We talked in the cool October afternoon sunlight, painting a mailbox, observing through an open garage door and front door the hard work taking place inside the condo: carpets removed, wallpaper stripped and walls freshly painted, lighting and wiring reconfigured, doorknobs and other fixtures replaced. A worn-down former home transformed into a new, lively, and welcoming warm place destined to be a home again. All through dedicated, time-consuming, hard work.

Life is about experiences, work, progress, transformation. School takes dedicated, time-consuming, hard work; learn to work in school, and you learn to work outside. Also learn to work outside, and you will learn to work in school. Be successful in school, is my belief, for the sake of finding personal accomplishment and joy in it, but not for the sake of pleasing others. Be proud of what you accomplish and don’t judge yourself or anyone for how much or how little the accomplishments seem. Learning is like life–a journey, one you should love and find joy within, not a race! You never know what might change, for better or worse, so find an understanding of success that is meaningful to your life.


It was a lovely afternoon. I was thankful for a good talk, the time together, the slow but purposeful pace of the day. Later that night, while making a cup of tea before bed and talking to Maya about her evening out with friends, there was a lapse in conversation from her. I looked out from the kitchen to see if she had gotten lost in text messages or tweets, and she looked up at me with an expression of sadness and disbelief, saying Mom in that way that alerts you, as a mom, to some type of hurt in your child.

What she had discovered from friends, now that the news was out and passing among teenagers from the uniquely interconnected Catholic school community in our city: three students from two of the area Catholic schools, if not known by everyone personally then at least known by name, had been in a car accident earlier in the evening while driving across a highway to the entrance of a pumpkin patch, a place that many families and teenagers in the area visit each autumn. Two were in critical condition; one had died.

Nate, a fifteen-year-old, less than a month away from his November birthday, and a passenger in a vehicle his girlfriend had been driving, did not survive the accident. The two girls in the car, very thankfully, have been recovering over this last month, one of them having overcome a precarious period of being left in a medically induced coma due to internal injuries. Many in the community offered support and the girls stayed strong, and they have inspired others with their strength. In the wake of the accident, there were a number of stories in the news sharing the life of Nate, and a number of responses about how inspirational the stories had been.

He had been a fifteen-year-old sophomore in a Catholic boarding school for boys, where he was active in school activities, a successful student, and a role model. He was energetic and focused and positive. He had wanted to be a Navy SEAL and was given the chance recently to meet Navy SEAL members. He had impressed them with his motivation and his love of life: On November 5, 2013, his 16th birthday and nearly a month after the accident, a presentation was given in which Nate was named an honorary Navy SEAL and a SEAL pin and an American flag that had been flown overseas were given to his family.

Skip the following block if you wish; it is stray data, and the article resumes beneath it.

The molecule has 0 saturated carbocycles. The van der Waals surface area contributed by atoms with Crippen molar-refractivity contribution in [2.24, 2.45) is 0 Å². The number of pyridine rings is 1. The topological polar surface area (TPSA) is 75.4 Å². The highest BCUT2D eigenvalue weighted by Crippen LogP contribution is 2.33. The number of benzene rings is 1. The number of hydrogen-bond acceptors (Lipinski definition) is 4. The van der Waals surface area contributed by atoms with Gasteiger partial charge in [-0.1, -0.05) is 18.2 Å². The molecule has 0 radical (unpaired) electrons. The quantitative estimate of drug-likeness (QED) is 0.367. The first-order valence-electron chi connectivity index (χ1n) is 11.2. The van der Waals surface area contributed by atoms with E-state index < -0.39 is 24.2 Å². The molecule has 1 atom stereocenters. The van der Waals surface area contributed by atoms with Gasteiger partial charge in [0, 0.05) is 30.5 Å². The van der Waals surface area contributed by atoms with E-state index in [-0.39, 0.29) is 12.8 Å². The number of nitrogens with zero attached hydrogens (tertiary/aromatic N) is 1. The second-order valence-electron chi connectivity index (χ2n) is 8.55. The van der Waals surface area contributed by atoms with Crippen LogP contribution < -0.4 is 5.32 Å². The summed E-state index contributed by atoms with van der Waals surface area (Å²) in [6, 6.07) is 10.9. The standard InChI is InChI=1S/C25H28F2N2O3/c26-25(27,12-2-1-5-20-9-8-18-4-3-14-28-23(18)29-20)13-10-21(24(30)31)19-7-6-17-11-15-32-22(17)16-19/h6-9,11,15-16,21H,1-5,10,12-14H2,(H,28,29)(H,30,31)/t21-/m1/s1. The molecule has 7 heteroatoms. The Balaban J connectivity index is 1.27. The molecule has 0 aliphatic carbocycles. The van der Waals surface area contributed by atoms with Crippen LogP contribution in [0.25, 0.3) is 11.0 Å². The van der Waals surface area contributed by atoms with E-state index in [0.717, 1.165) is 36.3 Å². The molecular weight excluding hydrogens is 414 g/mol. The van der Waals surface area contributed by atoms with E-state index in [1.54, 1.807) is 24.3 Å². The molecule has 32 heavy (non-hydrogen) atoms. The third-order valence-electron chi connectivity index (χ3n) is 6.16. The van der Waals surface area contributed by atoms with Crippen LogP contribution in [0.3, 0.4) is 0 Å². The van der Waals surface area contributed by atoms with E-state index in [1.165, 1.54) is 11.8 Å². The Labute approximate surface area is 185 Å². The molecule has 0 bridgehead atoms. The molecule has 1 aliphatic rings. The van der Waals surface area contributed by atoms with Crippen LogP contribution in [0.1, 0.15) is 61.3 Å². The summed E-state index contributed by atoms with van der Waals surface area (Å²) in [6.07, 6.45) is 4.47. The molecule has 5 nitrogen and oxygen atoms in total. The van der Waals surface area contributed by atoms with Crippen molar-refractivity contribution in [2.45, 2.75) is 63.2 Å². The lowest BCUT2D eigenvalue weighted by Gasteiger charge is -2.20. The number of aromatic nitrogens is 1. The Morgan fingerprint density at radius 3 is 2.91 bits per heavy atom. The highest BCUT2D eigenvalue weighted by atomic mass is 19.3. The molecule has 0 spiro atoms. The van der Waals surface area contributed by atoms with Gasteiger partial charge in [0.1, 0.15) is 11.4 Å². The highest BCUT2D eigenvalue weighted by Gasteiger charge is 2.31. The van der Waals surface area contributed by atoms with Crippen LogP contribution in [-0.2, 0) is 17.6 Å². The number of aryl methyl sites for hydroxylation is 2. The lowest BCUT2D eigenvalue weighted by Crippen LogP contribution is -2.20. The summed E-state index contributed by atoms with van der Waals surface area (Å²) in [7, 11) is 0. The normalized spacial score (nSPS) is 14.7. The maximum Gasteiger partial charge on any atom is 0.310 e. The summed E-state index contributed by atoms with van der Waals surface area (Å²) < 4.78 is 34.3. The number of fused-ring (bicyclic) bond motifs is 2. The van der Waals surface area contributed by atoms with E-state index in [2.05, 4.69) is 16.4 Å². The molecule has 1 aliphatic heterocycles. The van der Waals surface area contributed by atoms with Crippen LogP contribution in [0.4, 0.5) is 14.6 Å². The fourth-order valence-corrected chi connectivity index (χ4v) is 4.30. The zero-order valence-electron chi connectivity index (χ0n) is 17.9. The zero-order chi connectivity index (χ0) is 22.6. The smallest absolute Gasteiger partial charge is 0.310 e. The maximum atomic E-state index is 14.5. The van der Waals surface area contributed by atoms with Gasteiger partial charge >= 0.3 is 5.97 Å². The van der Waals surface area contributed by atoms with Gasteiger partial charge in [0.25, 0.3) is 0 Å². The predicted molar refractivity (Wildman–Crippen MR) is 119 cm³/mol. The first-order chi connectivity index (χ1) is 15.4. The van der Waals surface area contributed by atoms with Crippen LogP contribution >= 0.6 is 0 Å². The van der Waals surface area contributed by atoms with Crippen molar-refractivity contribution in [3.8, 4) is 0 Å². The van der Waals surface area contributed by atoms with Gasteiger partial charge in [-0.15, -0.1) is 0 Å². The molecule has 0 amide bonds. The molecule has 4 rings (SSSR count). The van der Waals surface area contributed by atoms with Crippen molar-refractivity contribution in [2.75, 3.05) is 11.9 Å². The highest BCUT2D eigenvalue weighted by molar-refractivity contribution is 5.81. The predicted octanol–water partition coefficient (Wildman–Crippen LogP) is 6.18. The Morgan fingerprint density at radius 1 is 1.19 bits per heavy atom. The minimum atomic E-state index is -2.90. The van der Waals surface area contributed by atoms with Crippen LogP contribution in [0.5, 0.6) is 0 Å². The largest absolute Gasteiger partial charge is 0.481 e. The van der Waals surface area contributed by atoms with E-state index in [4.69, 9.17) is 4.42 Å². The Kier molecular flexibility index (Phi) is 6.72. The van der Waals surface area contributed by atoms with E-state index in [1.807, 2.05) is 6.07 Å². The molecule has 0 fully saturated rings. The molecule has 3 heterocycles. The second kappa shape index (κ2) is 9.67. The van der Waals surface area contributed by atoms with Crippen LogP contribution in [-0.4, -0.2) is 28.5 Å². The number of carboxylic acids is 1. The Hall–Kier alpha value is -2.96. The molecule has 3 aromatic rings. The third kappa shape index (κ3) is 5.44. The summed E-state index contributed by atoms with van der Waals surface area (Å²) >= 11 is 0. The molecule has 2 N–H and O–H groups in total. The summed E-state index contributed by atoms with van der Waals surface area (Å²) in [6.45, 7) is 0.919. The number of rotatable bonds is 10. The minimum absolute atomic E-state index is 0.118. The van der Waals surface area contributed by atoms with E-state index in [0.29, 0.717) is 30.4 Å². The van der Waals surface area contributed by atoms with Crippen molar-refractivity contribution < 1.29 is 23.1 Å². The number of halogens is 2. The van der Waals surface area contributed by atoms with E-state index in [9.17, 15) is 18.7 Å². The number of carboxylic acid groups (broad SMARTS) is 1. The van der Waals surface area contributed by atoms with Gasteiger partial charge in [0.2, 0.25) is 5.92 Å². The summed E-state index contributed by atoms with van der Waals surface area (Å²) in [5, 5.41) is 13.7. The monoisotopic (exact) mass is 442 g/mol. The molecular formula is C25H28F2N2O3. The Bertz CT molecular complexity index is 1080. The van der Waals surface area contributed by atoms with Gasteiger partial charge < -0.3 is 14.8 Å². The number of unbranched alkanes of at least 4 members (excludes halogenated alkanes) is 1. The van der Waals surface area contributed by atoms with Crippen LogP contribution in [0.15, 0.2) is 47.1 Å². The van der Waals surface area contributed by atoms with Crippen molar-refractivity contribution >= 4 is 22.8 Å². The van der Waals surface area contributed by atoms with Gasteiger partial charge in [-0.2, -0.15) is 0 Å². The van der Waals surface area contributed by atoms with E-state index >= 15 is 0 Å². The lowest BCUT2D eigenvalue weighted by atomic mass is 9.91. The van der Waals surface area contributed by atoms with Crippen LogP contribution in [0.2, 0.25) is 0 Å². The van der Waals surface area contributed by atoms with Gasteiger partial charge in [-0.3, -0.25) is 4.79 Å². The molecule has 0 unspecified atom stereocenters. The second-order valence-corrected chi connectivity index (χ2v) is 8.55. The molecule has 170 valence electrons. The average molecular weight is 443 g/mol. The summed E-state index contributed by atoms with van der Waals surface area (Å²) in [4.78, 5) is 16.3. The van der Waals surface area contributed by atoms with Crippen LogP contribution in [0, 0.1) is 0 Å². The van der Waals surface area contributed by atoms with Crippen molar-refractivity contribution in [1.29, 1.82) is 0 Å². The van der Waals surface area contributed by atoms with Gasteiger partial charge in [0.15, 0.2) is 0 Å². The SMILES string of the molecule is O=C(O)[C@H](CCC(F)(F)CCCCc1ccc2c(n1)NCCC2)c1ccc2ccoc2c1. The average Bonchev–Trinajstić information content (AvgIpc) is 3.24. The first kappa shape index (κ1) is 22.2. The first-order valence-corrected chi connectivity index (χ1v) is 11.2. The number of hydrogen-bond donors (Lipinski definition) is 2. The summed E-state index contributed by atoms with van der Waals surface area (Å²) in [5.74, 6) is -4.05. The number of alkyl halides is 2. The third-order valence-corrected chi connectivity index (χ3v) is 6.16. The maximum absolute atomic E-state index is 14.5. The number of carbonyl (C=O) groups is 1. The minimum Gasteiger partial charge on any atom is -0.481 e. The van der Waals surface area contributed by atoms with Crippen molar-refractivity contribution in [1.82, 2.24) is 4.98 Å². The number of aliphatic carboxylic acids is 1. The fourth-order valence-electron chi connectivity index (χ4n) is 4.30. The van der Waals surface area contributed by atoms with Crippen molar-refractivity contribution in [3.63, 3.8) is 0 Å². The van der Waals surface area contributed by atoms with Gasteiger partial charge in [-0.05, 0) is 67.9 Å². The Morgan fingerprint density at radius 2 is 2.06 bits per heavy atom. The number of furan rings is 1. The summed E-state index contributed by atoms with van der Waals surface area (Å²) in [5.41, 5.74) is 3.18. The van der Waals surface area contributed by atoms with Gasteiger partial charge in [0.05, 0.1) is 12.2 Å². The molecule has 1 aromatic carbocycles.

Earlier on the day he died, early that October afternoon, he had been at home studying. His parents explained how he had been released from the hospital a day earlier following surgery to remove kidney stones and was devoting his time to staying caught up with school work. He was a good student because he wanted to be, he seemed naturally motivated to not just succeed, but to truly learn and go forward. Even if at fifteen he maybe didn’t know exactly where he would end up going in life, it seemed he knew exactly the best way to get anywhere meaningful: with focus, devotion, love, and immersion in what you are doing.

Many people left comments on articles or other places online to say that though they hadn’t met Nate, reading about him had inspired them and they just wanted to let his family know he had truly had an ability to inspire others in his short lifetime.

That was something I had forgotten to mention to my daughter on that October afternoon when we talked about life plans, which can be altered in a minute, a few seconds: life is also about inspiration. Let yourself be inspired by others, by their energy, their positive outlook, their kindness, their adventurousness. Don’t try to be the inspiration, because we don’t always know how we will inspire others. It will happen naturally, in its natural give and take manner. It’s all a part of our interconnected existence, the unavoidable ways we will affect each other, sometimes in bad ways, but so much more often in good.

Let existence inspire you also. Look around. It’s sort of crazy to stop and see everything for what it really is–a world of interconnected, organized, holistic systems. A world of amazing acts of creation that we can’t fully explain. A world of natural beauty that we for some reason have the intellect and the emotions to recognize as such.

Life is a learning process and a living process and a process of immeasurable beauty. Life never asks for us to be perfect, it only asks us to look around and find a place in it where we feel we most belong.


Let It Drift Onward, Like Smoke

“Don’t let yesterday use up too much of today.” – Cherokee Saying